Siddhantabindu of Madhusudana Sarasvati---15

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E text source- www.celextel.org 88. In the school that holds the view that the jiva has the internal organ as limiting adjunct, as well as in the school in which the jiva is omnipresent, devoid of the relationship of identity-cum-difference with objects, and is a reflection in avidya, the mental modification serves to connect the knower-consciousness with the object and also to remove the veil of avidya covering the consciousness which is the substratum of the object. In the third school according to which the jiva is limited by avidya, is all-pervading, and covered (by avidya), since the jiva itself is the material cause of the universe and is therefore connected with all objects, the mental modification serves only to remove the covering of avidya (on the object-consciousness). This is the difference.

Note: Three different views on the nature of the jiva are considered here. The first is where the jiva is considered to be limited by the internal organ (mind). In this view the jiva is limited to the particular mind. The second view is that in which the jiva is a reflection of Brahman in avidya. In this view the jiva is all-pervading, because the reflection is considered to be identical with the original which is all-pervading. But the jiva is not the cause of the universe in this view because it is not the locus of the avidya that is the cause of the universe. Since it is not the cause of the universe, it cannot have the relationship of taadaatmya, identity-cum-difference with objects, which exists between the cause and its effect. So in both these views a connection between the mind and the object has to be brought about and for this a vritti is necessary. In addition this vritti removes the covering of avidya which veils the pure consciousness limited by the particular object. Thus the vritti serves two purposes.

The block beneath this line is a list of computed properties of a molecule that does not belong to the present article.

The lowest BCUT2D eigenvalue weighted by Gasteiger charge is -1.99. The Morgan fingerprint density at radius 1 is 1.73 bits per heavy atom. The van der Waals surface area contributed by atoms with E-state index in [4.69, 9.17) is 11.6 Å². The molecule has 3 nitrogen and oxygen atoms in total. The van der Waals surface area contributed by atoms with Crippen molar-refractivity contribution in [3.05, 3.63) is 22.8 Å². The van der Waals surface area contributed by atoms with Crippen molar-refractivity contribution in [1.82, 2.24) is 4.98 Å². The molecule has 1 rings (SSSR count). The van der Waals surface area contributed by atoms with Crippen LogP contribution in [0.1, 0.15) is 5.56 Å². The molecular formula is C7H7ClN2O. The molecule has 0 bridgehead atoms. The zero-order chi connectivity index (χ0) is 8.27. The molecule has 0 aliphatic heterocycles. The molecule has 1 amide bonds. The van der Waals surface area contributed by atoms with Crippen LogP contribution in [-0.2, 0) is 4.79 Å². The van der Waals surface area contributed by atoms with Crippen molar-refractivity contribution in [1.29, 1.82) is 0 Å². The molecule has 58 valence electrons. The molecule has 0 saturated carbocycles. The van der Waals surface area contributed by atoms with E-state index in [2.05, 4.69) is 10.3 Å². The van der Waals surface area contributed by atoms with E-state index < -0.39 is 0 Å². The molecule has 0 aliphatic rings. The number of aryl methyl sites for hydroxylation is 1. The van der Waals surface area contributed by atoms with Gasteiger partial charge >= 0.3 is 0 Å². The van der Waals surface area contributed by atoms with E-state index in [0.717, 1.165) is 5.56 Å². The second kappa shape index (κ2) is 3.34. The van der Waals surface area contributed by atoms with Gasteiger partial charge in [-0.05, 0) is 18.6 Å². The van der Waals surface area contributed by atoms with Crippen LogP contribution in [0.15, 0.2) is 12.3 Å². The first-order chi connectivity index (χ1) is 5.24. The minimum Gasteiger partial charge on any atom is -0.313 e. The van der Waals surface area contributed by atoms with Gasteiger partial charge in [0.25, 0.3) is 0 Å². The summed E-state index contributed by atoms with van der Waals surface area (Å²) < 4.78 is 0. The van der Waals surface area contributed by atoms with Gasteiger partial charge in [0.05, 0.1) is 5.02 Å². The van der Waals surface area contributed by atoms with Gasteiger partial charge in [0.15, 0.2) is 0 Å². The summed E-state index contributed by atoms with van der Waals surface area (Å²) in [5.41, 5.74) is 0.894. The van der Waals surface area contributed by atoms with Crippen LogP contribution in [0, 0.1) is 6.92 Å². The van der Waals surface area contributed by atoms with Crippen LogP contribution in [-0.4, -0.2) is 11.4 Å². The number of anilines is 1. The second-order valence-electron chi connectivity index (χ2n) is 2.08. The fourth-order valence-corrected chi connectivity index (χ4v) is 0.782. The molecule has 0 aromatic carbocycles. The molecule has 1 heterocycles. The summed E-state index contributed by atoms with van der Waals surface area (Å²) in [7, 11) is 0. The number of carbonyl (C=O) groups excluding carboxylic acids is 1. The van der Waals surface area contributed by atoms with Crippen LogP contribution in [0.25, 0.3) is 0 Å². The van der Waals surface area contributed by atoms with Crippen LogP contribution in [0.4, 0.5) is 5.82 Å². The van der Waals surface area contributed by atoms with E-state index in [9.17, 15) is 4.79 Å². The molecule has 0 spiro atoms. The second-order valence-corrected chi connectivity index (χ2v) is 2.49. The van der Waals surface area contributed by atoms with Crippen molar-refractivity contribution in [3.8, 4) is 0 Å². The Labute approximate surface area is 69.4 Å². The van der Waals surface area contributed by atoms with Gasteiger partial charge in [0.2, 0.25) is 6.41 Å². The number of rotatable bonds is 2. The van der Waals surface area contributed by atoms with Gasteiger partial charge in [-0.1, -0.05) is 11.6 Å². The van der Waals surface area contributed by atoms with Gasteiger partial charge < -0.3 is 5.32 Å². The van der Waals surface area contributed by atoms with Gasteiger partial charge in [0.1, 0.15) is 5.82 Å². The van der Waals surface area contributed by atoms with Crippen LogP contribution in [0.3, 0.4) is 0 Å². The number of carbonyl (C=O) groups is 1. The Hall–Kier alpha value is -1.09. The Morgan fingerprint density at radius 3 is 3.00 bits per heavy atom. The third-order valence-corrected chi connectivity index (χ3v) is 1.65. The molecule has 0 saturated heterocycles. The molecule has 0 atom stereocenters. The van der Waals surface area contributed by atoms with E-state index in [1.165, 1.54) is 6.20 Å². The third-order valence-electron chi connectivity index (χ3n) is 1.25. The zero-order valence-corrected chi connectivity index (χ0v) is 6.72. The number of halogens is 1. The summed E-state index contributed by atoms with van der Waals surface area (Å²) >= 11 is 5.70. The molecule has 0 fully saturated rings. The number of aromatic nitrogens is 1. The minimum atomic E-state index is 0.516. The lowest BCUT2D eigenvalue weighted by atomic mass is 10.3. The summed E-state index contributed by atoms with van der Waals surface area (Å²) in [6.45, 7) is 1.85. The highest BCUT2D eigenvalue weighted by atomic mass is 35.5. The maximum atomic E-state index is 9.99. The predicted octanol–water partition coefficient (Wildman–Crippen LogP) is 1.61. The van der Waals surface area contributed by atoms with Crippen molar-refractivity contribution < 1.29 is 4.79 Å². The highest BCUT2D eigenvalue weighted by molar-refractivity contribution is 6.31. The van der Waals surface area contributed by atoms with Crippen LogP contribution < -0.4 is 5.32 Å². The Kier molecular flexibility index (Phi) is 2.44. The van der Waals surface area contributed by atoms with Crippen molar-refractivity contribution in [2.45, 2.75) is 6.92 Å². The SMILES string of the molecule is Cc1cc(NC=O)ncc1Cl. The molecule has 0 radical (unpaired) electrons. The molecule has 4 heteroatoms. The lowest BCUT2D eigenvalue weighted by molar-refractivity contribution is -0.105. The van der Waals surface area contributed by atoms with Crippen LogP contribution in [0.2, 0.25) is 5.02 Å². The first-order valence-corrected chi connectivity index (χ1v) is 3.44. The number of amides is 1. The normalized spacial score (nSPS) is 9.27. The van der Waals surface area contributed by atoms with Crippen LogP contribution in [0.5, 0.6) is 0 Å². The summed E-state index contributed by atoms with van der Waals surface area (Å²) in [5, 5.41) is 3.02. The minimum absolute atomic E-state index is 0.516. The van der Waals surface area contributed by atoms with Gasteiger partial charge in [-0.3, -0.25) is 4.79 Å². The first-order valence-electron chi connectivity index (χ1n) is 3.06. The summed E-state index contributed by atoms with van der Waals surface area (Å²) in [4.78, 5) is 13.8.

The third view is that of Vachaspatimisra in Bhamati, according to which the jiva is considered to be limited by avidya (the limitation theory) and the jiva is the locus of avidya. Since avidya is all-pervading, the jiva is also all-pervading in this view and the jiva is the creator of the universe, with the avidya located in it as the material cause. Being the material cause of the universe, (through avidya), the jiva is always connected with all objects in the universe which are its effects, by the relationship of taadaatmya. So a vritti is not necessary for connecting it with objects. A vritti is necessary only for removing the avidya which covers the object-consciousness.

89. Obj: If the purpose of the vritti is to connect the knower-consciousness with the object, then a vritti is not necessary for knowing merit and demerit (punya and paapa), etc., and also Brahman, because they are by their very nature connected with the mind, and so would be always perceptible without any vritti.